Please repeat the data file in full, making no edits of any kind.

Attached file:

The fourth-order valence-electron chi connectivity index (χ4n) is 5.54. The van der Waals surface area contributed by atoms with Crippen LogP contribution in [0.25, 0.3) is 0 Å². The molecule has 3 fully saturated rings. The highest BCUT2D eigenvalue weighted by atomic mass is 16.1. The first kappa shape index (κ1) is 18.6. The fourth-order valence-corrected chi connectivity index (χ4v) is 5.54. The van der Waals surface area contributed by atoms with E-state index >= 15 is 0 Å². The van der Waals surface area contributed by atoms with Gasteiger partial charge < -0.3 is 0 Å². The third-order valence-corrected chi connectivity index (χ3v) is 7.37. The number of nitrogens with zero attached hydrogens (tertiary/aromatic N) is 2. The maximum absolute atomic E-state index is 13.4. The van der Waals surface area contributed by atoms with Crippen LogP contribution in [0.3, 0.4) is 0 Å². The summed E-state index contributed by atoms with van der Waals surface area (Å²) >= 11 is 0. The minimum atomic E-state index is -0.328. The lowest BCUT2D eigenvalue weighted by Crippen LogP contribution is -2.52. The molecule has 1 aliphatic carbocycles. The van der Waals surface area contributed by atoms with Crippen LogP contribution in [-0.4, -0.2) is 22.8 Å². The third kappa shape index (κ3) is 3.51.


The fourth-order valence-electron chi connectivity index (χ4n) is 5.54. The van der Waals surface area contributed by atoms with Crippen LogP contribution in [0.25, 0.3) is 0 Å². The molecule has 3 fully saturated rings. The highest BCUT2D eigenvalue weighted by atomic mass is 16.1. The first kappa shape index (κ1) is 18.6. The fourth-order valence-corrected chi connectivity index (χ4v) is 5.54. The van der Waals surface area contributed by atoms with E-state index >= 15 is 0 Å². The van der Waals surface area contributed by atoms with Gasteiger partial charge < -0.3 is 0 Å². The third-order valence-corrected chi connectivity index (χ3v) is 7.37. The number of nitrogens with zero attached hydrogens (tertiary/aromatic N) is 2. The maximum absolute atomic E-state index is 13.4. The van der Waals surface area contributed by atoms with Crippen LogP contribution in [0.3, 0.4) is 0 Å². The summed E-state index contributed by atoms with van der Waals surface area (Å²) >= 11 is 0. The minimum atomic E-state index is -0.328. The lowest BCUT2D eigenvalue weighted by Crippen LogP contribution is -2.52. The molecule has 1 aliphatic carbocycles. The van der Waals surface area contributed by atoms with Crippen LogP contribution in [-0.4, -0.2) is 22.8 Å². The third kappa shape index (κ3) is 3.51.